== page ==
Lone Sycamore, NorthumbriaCornered by the Scottish border and the North Sea, Northumberland is a sparsely populated region that gives the impression of having just been discovered, with its wild seas and lonely stretches of rugged, desperate landscape. About a quarter of this beautiful land is protected as Northumberland National Park.

Yet its history is rich: it marked the farthest reaches of the Roman Empire; the area was one of the earliest adopters of Christianity (and its borders still cradle Lindisfarne or Holy Island); and the ancient kingdom of Northumbria, which streched way beyond the county's current borders, was a perennial combatant on the fields of war, targeted by Viking invaders and settlers before finally succumbing to Norman conquest. The visitor therefore has it both ways- a stunning scenic experience culminating in the Northumbland National Park, as well as rich historic one of castles and ancient sites.

Culturally, Northumberland is closer to Scotland than England. For many years the relationship between those north and south of the border was less than friendly and the stunning landscapes of Northumberland were marked by frequent border skirmishes. Today, the language, customs, and music of the Northumbrian people still reflect those of the Lowlands of Scotland and the county even has its own tartan.


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Berwick Castle ruinsB
erwick-Upon-Tweed  (pop.12,900) is England’s northernmost town and has experienced something of an identity crisis throughout its long history: between 1174 and 1482 alone it was by turns English or Scottish as power changed hands 14 times and the dialogue continues today. Situated at the mouth of the River Tweed, it is famous for its bridges and its military history.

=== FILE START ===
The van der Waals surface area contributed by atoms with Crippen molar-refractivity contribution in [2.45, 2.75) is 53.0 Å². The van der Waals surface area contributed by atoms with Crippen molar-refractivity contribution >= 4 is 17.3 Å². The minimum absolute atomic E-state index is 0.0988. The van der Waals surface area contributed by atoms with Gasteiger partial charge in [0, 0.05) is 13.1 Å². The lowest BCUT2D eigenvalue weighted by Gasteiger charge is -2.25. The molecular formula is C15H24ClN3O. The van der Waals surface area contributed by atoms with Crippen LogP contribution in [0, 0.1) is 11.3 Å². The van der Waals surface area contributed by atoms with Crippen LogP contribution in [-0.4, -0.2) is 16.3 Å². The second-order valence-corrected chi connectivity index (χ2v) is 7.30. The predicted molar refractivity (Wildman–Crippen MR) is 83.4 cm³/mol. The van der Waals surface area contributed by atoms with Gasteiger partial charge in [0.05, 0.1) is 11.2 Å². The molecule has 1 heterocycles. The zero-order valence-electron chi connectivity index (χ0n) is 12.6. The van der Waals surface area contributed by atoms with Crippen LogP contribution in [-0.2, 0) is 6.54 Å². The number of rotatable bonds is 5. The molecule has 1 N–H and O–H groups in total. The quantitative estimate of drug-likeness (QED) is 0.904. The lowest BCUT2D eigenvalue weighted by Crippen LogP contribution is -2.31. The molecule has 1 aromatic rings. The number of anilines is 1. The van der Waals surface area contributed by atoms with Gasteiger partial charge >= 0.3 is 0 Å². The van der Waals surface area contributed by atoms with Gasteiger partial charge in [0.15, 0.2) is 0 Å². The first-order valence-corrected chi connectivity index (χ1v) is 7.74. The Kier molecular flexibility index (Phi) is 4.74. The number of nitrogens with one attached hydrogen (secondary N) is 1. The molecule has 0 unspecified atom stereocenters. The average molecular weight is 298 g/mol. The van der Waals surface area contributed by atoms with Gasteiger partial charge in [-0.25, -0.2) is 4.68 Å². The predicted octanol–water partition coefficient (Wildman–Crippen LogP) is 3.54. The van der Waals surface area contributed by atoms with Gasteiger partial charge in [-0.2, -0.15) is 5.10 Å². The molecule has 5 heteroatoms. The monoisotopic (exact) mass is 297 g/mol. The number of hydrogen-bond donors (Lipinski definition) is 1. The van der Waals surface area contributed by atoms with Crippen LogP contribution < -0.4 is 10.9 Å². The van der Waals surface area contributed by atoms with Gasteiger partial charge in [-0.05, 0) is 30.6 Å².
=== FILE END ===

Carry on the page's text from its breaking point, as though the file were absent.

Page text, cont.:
Berwick-Upon-Tweed lies upon the northern bank of the River Tweed at the mouth. The town faces the river rather than the sea. The train station is on the north-eastern side of the old town at Railway Street. Buses can found at Railway Street and Golden Square. Visit here for details about their Berwick town bus services.

As a crucial border town, Berwick has a wealth of military history: the once vitally important Berwick Castle, of which only two walls remain, the west curtain wall and the White Wall with its evocatively named Breakneck Stairs; the nearby Elizabethan Bell Tower, built to sound out warnings of raids to the artillery at the Elizabethan Ramparts, impressive town fortifications built in 1558; and the Lord’s Mount, an artillery tower also constructed in the 16th century.

Completed in 1721 to the designs of the famous Nicholas Hawksmoor, the Berwick Barracks [The Parade, +44 1289 304493, £3.70] were the first purpose built infantry barracks in the country. The ‘By Beat of Drum’ exhibition explores the lives of infantrymen throughout British military history.